Deposition of Atmospheric Particles in Krakow, Poland, a World Cultural Heritage Site

Krakow contains Wawel Castle, the royal castle of the Polish kings, dozens of churches and cathedrals, and a great many palaces and houses dating from the Renaissance with romanesque, gothic and baroque edifices standing side by side. The old central district of the city has been inscribed on UNESCO's World Heritage List of sites designated as having "outstanding universal value to mankind." Today, combustion of coal by industry and for domestic and commercial heating leads to high atmospheric concentrations of sulfur dioxide and black particulate matter. As a result, building exteriors and interiors are becoming soiled by the deposition of black airborne particles. Museum collections are particularly vulnerable to damage because only one of the many museums in Krakow possesses an air filtration system, and because certain objects (e.g., tapestries; historically important clothing exhibits) are very difficult, if not impossible, to clean if they become covered with soot.

Elemental or "black" carbon particles are generally associated with particles of a few tenths of a micron in diameter. Once lodged in the pores in surfaces, these very fine black particles cannot be removed easily, and therefore, are of particular concern. Larger particles, generally a few microns in diameter or larger often consist of soil dust, which is usually brown in color. Much other airborne particulate matter consists of light-colored ionic material, or organic matter, which is often yellow in color. It is possible to measure the mass flux of particles to surfaces, and to measure the darkening of surfaces by optical methods. In addition to soiling, damage to objects could occur from chemical degradation due to reactions with gaseous pollutants such as sulfur dioxide, ozone, and nitrogen oxides.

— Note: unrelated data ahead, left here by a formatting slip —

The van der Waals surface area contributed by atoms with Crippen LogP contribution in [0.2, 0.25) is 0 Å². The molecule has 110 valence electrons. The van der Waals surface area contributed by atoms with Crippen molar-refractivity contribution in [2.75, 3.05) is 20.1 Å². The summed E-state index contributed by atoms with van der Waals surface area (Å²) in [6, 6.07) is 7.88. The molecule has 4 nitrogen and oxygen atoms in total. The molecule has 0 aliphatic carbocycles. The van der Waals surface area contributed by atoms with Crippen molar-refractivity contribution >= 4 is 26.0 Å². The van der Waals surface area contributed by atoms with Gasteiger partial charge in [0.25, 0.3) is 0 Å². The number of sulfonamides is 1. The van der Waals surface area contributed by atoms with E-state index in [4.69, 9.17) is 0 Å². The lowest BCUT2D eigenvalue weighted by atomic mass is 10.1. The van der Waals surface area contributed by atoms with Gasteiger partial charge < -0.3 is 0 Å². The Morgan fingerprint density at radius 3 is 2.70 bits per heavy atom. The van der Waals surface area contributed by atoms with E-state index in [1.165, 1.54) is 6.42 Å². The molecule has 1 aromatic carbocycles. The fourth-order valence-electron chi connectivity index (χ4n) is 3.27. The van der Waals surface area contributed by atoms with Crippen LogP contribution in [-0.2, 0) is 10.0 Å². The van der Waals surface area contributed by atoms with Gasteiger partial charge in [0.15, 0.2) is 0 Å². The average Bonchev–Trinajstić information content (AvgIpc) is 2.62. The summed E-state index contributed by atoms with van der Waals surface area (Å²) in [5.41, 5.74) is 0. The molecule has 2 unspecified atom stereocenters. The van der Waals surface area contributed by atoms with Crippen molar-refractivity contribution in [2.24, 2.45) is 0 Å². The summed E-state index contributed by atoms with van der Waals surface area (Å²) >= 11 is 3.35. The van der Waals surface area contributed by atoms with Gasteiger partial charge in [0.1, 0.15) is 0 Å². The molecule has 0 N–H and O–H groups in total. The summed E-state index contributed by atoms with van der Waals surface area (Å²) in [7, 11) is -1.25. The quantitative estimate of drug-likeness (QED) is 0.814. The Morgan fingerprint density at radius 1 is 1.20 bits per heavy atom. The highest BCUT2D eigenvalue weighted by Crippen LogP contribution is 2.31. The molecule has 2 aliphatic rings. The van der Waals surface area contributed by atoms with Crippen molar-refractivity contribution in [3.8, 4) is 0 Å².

With funding from the Maria Sklodowska-Curie Joint Fund II, scientists from the California Institute of Technology and the Institute of Catalysis and Surface Chemistry in Krakow began a study focused on the historic central area of Krakow. These experiments are intended to provide baseline data that will define the exposure of museum collections to chemically reactive air pollutants as well as the rate of soiling of the museum collections due to deposition of airborne particles. These data can be used for the design of systems that will control indoor air pollutant levels in order to protect these museum collections. The overall project addressed both the penetration of airborne particles into interior spaces as well as the introduction of outdoor gaseous air pollutants into the sites studied. The overall project is comprised of several components:

  1. Ozone present in the indoor atmosphere of museums can lead to the fading of organic artists' pigments and textile dyes that are present in paintings, tapestries and historically important clothing exhibits. During the summer of 1993, ozone concentrations were measured in outdoor air and withing the interior galleries of five institutions that house cultural properties in Krakow. The purpose of these experiments was to determine the degree of penetration of outdoor ozone into these museums, and in the case of the National Museum to determine the effectiveness of the existing ozone removal system at that site.
  2. Coal combustion and combination of gasoline and diesel fuel by vehicles leads to soot production, and to the emission of reactive gaseous air pollutants including sulfur dioxide and oxides of nitrogen. A year-long experiment was conducted both inside and outside the Wawel Castle and the Matejko Museum, beginning in July, 1993.
    • a. The gaseous pollutants sulfur dioxide and nitrogen dioxide were measured inside and outside both facilities for a year.
    • b. The concentration and chemical composition of airborne particles was measured for that year both inside and outside these two sites. Particular attention was paid to measuring the concentration of black elemental carbon particles that have great potential to damage the collections.
    • c. Particle deposition rates onto surfaces, both outside and inside these sites, were measured with deposition plates, and the change in appearance of these deposition surfaces was characterized. (Roof tiles at wawel castle were being replaced due to blackening from air pollution.)